BLACK business owners have seen a 75 percent increase since the beginning of June.
The poll of more than 400 black business owners found that as a result of the recent Black Lives Matter protests across the nation and across the world, prompted by the death of George Floyd.
While the increase in business has been welcome, particularly in light of the devastating economic impact of COVID-19, the study also reinforced the inequities that black entrepreneurs continue to face.
And, COVID-19 didn’t make matters any better for black business owners.
Seventy-six percent reveal COVID-19 has been detrimental to black business owners, and only five percent of those that applied for the Paycheck Protection Program loan received one.
The study commissioned by Groupon and the National Black Chamber of Commerce aimed to better understand the challenges black business owners face, why they decided to become entrepreneurs, how they achieved success, and to find ways to support black-owned businesses across the country.
Sixty-five percent wanted to pursue their passion while a further 63 percent started their business to have more control over their future career.
Another 47 percent became entrepreneurs to have a flexible work schedule while 63 percent of the black business owners studied wanted to be their own boss.
Sadly, 80 percent of black business owners said they faced significantly more challenges getting their business off the ground due to their race and 85 percent said they had to overcome more obstacles than their non-black business owners.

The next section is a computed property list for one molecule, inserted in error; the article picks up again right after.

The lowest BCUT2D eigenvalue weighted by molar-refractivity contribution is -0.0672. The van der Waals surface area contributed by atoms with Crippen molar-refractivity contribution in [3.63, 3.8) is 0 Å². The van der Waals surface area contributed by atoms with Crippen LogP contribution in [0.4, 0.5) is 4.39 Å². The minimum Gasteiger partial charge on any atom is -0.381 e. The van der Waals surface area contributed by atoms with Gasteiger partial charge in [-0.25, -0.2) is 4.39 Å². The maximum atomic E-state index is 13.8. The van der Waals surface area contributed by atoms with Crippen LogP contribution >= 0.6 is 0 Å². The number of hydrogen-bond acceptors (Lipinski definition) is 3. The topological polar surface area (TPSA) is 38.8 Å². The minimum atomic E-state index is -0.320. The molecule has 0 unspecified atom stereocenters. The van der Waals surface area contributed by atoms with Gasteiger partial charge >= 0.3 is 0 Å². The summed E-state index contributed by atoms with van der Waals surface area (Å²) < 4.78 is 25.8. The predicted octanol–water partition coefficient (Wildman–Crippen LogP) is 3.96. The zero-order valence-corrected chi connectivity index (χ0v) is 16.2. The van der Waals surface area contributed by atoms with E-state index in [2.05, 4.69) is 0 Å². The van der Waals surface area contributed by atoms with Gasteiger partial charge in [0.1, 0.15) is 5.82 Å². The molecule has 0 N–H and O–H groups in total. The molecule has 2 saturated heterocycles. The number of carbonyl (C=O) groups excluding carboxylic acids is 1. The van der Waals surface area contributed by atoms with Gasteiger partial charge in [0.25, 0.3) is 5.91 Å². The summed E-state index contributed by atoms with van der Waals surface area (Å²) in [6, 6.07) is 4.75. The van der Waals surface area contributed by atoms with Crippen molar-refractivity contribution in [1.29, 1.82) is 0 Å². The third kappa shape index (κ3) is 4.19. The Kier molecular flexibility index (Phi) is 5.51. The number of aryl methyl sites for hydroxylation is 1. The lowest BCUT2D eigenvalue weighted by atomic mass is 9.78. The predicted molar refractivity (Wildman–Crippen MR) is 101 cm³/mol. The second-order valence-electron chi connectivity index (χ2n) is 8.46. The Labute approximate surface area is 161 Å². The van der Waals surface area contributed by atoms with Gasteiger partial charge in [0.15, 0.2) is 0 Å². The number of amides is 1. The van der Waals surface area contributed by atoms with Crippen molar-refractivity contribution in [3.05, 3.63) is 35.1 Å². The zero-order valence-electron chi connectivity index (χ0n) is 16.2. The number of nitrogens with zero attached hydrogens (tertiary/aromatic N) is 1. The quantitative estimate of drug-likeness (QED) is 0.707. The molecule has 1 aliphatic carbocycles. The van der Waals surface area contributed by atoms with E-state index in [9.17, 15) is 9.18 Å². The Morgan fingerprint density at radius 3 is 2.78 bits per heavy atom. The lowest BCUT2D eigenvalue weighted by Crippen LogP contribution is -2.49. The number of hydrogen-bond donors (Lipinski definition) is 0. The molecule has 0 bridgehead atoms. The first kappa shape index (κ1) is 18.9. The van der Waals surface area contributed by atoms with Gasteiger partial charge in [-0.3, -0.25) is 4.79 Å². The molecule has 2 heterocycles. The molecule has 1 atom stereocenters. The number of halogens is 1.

Fifty-nine percent reported being victims of racism or bias when starting their business.
Besides racism and bias, three in five of the black business owners said they struggled with being taken seriously while a further 63 percent of black business owners had difficulty accessing capital compared to their non-black business-owning counterparts.
Unfortunately, half of the black business owners studied had a hard time building a support network while a further 27 percent struggled with owning their accomplishments — which their non-black business owners didn’t necessarily have to overcome when creating a successful business.
And a third had trouble obtaining access to various government programs when trying to get their business off the ground.
Half of the black business owners surveyed feel like their state and local governments made it even harder for them to get their business up and running successfully.
Sadly, 74 percent reveal that they’ve had fewer chances to create a successful business and less time to make it successful due to a lack of capital investment and resources.
And 84 percent of black entrepreneurs say they are held to a different standard than other ethnicities.
However, despite the struggles and obstacles, nearly 80 percent reveal they are proud to be a black business owner in America now more than ever before.
Seventy-four percent of black business owners said they are quite hopeful about race relations in America as a whole.
One black business owner surveyed said they’re hopeful about gaining new customers in the near future while another black business owner queried expressed hopefulness about equality and growth.
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"We're thrilled to celebrate Black Business Month as this community has been disproportionately impacted by COVID-19 and traditionally suffers from a lack of access to adequate capital and resources," said Aaron Cooper, Interim CEO, Groupon.
"One of the many ways that we're translating our support for Black Lives Matter into meaningful action is by highlighting and championing the success of Black-owned businesses and connecting them with our diverse customer base.
"We hope that everyone will join us in the cause of supporting the more than 2 million Black-owned businesses in this country at a time when they need us the most."